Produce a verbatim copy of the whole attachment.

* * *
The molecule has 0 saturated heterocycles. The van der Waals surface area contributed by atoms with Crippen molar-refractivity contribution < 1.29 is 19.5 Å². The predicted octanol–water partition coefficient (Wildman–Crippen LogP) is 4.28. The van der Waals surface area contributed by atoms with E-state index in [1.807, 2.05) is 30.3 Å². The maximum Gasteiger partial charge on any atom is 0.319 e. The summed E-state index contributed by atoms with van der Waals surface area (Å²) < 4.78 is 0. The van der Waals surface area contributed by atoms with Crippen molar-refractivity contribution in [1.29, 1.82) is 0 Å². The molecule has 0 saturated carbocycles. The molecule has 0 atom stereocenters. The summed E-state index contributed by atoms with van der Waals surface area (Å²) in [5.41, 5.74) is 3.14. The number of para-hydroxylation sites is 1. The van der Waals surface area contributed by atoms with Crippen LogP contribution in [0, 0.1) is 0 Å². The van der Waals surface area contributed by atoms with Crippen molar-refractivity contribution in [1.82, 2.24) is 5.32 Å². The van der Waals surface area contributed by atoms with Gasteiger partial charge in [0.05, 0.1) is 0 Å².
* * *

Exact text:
The molecule has 0 saturated heterocycles. The van der Waals surface area contributed by atoms with Crippen molar-refractivity contribution < 1.29 is 19.5 Å². The predicted octanol–water partition coefficient (Wildman–Crippen LogP) is 4.28. The van der Waals surface area contributed by atoms with E-state index in [1.807, 2.05) is 30.3 Å². The maximum Gasteiger partial charge on any atom is 0.319 e. The summed E-state index contributed by atoms with van der Waals surface area (Å²) < 4.78 is 0. The van der Waals surface area contributed by atoms with Crippen molar-refractivity contribution in [1.29, 1.82) is 0 Å². The molecule has 0 saturated carbocycles. The molecule has 0 atom stereocenters. The summed E-state index contributed by atoms with van der Waals surface area (Å²) in [5.41, 5.74) is 3.14. The number of para-hydroxylation sites is 1. The van der Waals surface area contributed by atoms with Crippen LogP contribution in [0, 0.1) is 0 Å². The van der Waals surface area contributed by atoms with Crippen molar-refractivity contribution in [1.82, 2.24) is 5.32 Å². The van der Waals surface area contributed by atoms with Gasteiger partial charge in [0.05, 0.1) is 0 Å².